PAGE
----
It is the committee's usual practice to table a Scrutiny Digest each sitting week of the Senate. The Digest contains the committee's scrutiny comments in relation to bills introduced in the previous sitting week as well as commentary on amendments to bills and certain explanatory material. The Digest also contains responses received in relation to matters that the committee has previously considered, as well as the committee's comments on these responses. The Digest is generally tabled in the Senate on the Wednesday afternoon of each sitting week and is available online after tabling.

viii

General information

Any Senator who wishes to draw matters to the attention of the committee under its terms of reference is invited to do so. The committee also forwards any comments it has made on a bill to any relevant Senate legislation committee for information.

Scrutiny Digest 9/20 1

Chapter 1

Comment bills

1.1 The committee comments on the following bills and, in some instances, seeks a response or further information from the relevant minister.

Biosecurity Amendment (Traveller Declarations and Other Measures) Bill 2020

Purpose This bill seeks to amend the Biosecurity Act 2015 to set targeted amounts payable under an infringement notice in order to provide for a flexible and proportionate compliance response

Portfolio Agriculture, Water and the Environment

Introduced House of Representatives on 17 June 2020

Delegated legislation not subject to disallowance1

1.2 Proposed subsection 524A(1) provides that the Director of Biosecurity may determine, by legislative instrument, goods or classes of goods for the purpose of infringement notice amounts under section 524 of the Biosecurity Act 2015.

1.3 Proposed subsection 524A(4) provides that legislative instruments made under proposed subsection 524A(1) are not subject to disallowance. The committee expects that any exemption of delegated legislation from the usual disallowance process should be fully justified in the explanatory memorandum.

1.4 In relation to proposed subsection 524A(4) the explanatory memorandum states:

A determination made under new subsection 524A(1) is critical to the management of biosecurity risks posed by the bringing of goods into Australia. The flexibility of Australia’s biosecurity system is one of its most important aspects. It must be adaptable to respond effectively to and manage evolving biosecurity risks threatening Australia, such as African Swine Fever. The legislative framework supporting the biosecurity system must therefore also be flexible and adaptable.

This exemption from disallowance is similar in nature to a number of other determinations that can already be made under the Biosecurity Act, such

1 Schedule 1, item 3, proposed subsection 524A(4). The committee draws senators’ attention to this provision pursuant to Senate Standing Order 24(1)(a)(v).

2 Scrutiny Digest 9/20

as those made under section 182 suspending the bringing or importing of specified goods into Australian territory for a specified period of time. The identification of kinds of goods or classes of goods posing a high level of biosecurity risk is a technical and scientific decision based on whether the biosecurity risk is satisfactorily managed. Potential disallowance would have a significant impact on decision-making, the risk management process and the broader management of biosecurity risks.2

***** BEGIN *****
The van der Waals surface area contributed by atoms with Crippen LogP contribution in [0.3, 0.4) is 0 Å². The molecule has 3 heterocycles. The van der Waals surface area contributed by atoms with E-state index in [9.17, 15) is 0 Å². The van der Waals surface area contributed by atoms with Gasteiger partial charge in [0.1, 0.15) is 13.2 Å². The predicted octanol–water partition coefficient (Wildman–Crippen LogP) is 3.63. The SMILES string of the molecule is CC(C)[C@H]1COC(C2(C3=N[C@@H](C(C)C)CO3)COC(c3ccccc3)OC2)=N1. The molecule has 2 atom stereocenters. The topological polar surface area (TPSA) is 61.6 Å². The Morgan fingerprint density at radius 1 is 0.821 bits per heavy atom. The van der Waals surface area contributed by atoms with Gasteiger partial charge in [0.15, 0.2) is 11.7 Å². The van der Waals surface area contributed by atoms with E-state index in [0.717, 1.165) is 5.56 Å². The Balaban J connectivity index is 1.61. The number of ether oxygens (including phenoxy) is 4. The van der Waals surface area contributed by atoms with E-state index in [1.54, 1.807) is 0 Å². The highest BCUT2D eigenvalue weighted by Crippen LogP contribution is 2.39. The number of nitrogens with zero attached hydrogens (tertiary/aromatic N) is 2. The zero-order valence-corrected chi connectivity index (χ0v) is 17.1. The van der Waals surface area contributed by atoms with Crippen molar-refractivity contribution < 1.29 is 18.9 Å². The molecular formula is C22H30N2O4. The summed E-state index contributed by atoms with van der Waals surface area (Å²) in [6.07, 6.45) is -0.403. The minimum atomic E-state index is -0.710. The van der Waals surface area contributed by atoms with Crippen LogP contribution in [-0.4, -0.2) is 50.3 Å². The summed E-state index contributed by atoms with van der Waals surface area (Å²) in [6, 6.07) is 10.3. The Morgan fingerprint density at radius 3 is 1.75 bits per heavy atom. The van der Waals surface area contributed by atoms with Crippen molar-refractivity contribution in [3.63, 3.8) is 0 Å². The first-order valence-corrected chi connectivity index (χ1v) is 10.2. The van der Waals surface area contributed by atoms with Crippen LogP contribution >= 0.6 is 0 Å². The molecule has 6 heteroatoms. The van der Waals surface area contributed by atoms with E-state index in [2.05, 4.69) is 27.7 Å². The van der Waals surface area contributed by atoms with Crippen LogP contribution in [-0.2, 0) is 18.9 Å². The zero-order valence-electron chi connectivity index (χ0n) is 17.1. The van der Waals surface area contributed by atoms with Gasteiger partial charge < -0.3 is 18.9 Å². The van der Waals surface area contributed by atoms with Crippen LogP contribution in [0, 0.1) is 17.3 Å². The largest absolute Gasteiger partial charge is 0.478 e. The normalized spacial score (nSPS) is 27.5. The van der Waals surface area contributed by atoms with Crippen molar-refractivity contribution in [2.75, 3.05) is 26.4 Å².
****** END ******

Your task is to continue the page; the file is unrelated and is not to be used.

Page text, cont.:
1.5 The committee does not consider that the need for a flexible and adaptable approach is a sufficient justification for exempting delegated legislation from the usual disallowance process. The committee's consistent scrutiny view is that the need for flexibility alone, or the fact that a certain approach is consistent with other legislative provisions, does not, of itself, provide an adequate justification for delegated legislation not being subject to the usual parliamentary disallowance process.

1.6 From a scrutiny perspective, the committee considers that providing for higher infringement notice amounts is a significant matter that should be subject to effective parliamentary oversight. Furthermore, it is not clear how providing for the usual disallowance process to apply to determinations made under proposed subsection 524A(1) would 'have a significant impact on decision-making, the risk management process and the broader management of biosecurity risks'. In this regard, the committee notes that such determinations could come into effect the day after the instrument is registered on the Federal Register of Legislation, and that the risk that the Parliament would disallow a determination well-supported by technical and scientific advice is extremely low.

1.7 The committee therefore requests the minister’s more detailed advice as to:

• why it is considered necessary and appropriate for determinations listing

goods or classes of goods for the purpose of infringement notice amounts under section 524 to be exempt from disallowance; and

• whether the bill can be amended to omit proposed subsection 524A(4) so

that instruments made under proposed subsection 524A(1) are subject to the usual parliamentary disallowance process.

2 Explanatory memorandum, p. 7.

Scrutiny Digest 9/20 3

Commonwealth Electoral Amendment (Banning Dirty Donations) Bill 2020

Purpose This bill seeks to amend the Commonwealth Electoral Act 1918 to prohibit political donations by specified industries and to impose an aggregated cap on all other political donations

Portfolio/Sponsor Senator Larissa Waters

Introduced Senate on 17 June 2020

Limitation on merits review3